others so difficult? We argue that conï¬‚ict in a relationship occurs when the emphasis is on the differences, rather than on the similarities. Think of it as United we stand, divided we cant stand each
So reducing differences is essential to dealing
with people you cant stand. Success in communication depends on ï¬nding common ground, and then trying to redirect the interaction toward a new
Two essential communication skills will help
you reduce differences: blending and redirecting.
Blending refers to behavior by which you reduce
the differences between yourself and another person. Redirecting is any behavior by which you use a growing rapport to change the trajectory of your
interactions. These skills are not new, of course;
they are part of normal human contact. In fact, you
already use them, to some extent.
You can (and probably do) blend with people in
many ways. Visually, you may blend by altering your
facial expression, degree of animation, and body
posture to match the other person. Verbally, blending occurs when you try to match the volume and speed of your counterparts speech. And you blend
conceptually with your words. When people feel
like youve listened to them and you understand
them, thats the result of blending. Its natural to
blend with people whom you like or with people
with whom you share an objective. Conversely, its
equally natural not to blend with people whom you
perceive as difficult. But the failure to blend has
serious consequences, because without blending,
the differences between you become the basis for
Three key points:
Remember that no one cooperates with anyone
who seems to be against him or her: In human relations, theres no middle ground. Unconsciously or consciously, people want to know, Are you with me
or against me? You come across as either hot or
cold in the relationship”perceived as being on
common ground or as worlds apart.
Reduce the differences between yourself and the
other person: You can blend by modifying your facial
expression, your gestures, your posture, the volume
and speed of your speech, and your words.
Blend before you redirect, whether youre listening
to understand or speaking to be understood: Only
after establishing some rapport with your difficult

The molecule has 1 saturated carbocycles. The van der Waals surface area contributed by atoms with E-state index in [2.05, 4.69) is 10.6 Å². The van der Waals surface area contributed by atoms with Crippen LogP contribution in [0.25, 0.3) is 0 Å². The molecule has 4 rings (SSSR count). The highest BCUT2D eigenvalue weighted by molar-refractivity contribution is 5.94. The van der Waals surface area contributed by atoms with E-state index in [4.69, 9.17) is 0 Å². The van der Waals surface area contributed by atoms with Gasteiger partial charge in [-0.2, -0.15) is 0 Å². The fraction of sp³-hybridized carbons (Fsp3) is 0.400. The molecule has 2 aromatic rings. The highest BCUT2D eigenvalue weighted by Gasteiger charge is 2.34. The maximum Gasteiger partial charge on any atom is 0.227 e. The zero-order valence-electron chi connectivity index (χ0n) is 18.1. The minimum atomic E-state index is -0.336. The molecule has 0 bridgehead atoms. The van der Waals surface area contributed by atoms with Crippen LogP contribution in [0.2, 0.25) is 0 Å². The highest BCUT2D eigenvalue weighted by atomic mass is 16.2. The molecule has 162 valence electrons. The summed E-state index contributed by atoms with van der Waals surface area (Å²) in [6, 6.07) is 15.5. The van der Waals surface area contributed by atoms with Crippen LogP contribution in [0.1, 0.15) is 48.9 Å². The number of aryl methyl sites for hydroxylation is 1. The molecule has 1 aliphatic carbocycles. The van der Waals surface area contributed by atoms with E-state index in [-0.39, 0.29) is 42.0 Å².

person through blending will you be able to redirect the interaction and change the trajectory toward a worthwhile outcome. In dealing with a
particularly difficult person, try to recall instances in
which you have successfully blended with or redirected this person in the past and try to imagine circumstances in which you might do so again.
Conï¬‚ict occurs when the emphasis is on differences. Reducing differences can turn conï¬‚ict into cooperation.
á¬ Make people understand
á¬ Listen to understand
When people express themselves verbally, they
generally want evidence of at least two things:
theyve been heard and theyve been understood. A
good communicator tries ï¬rst to be a good listener.
We advocate ï¬ve steps toward good listening.
The ï¬rst step toward good listening”introduced
in the last lesson”is blending. How does someone
know that youre listening and understanding? In
essence, its through the way you look and sound
while theyre talking. Rather than distracting a difficult person with puzzled looks, interruptions, or statements of disagreements, help him or her to fully
express his or her thoughts and feelings. You do this
by nodding your head in agreement, making occasional sounds of understanding. Everything about you, from body posture to voice volume, must give
the impression that you hear and understand.
When your problem person begins to repeat
whats already been said, its a signal to move to step
two: backtracking. This involves repeating back
some of the actual words that another person is
using, sending a clear signal that youre listening and
that you think what the other person is saying is
important. Translating or rephrasing what they have
said is counterproductive and may create the impression that you havent understood whats been said. Having heard what the difficult person has to
say, the next step is clarifying.
At this point, you
start to gather information about the meaning of
what is being communicated. Ask some open-ended
questions, which will allow you to ï¬gure out why
the person is being difficult and what intent he or
she is hoping to satisfy with that behavior.
It isnt always possible to understand why someone is upset. Emotions so cloud the reasoning capabilities of many people that their intelligence effectively becomes disconnected from their feelings. While its virtually impossible to reason with an emotional person, its still possible to look
and sound like you understand, backtrack what youve heard,
and then become curious enough to ask questions.
The fourth step is to summarize what youve
heard. This allows you to make sure that both you
and your difficult person are on the same page.
When you do this, two things happen. First, if
youve missed something, he or she can ï¬ll in the
details. Second, youve demonstrated, yet again,
that youre making a serious effort to fully understand. This increases the likelihood of gaining cooperation from that person down the line. Having listened carefully, youve now arrived at
a crucial juncture. But before you move on, conï¬rm
with the person that he or she feels satisï¬ed that his
or her problem has been fully voiced. Ask if he or
she feels understood. Ask if theres anything else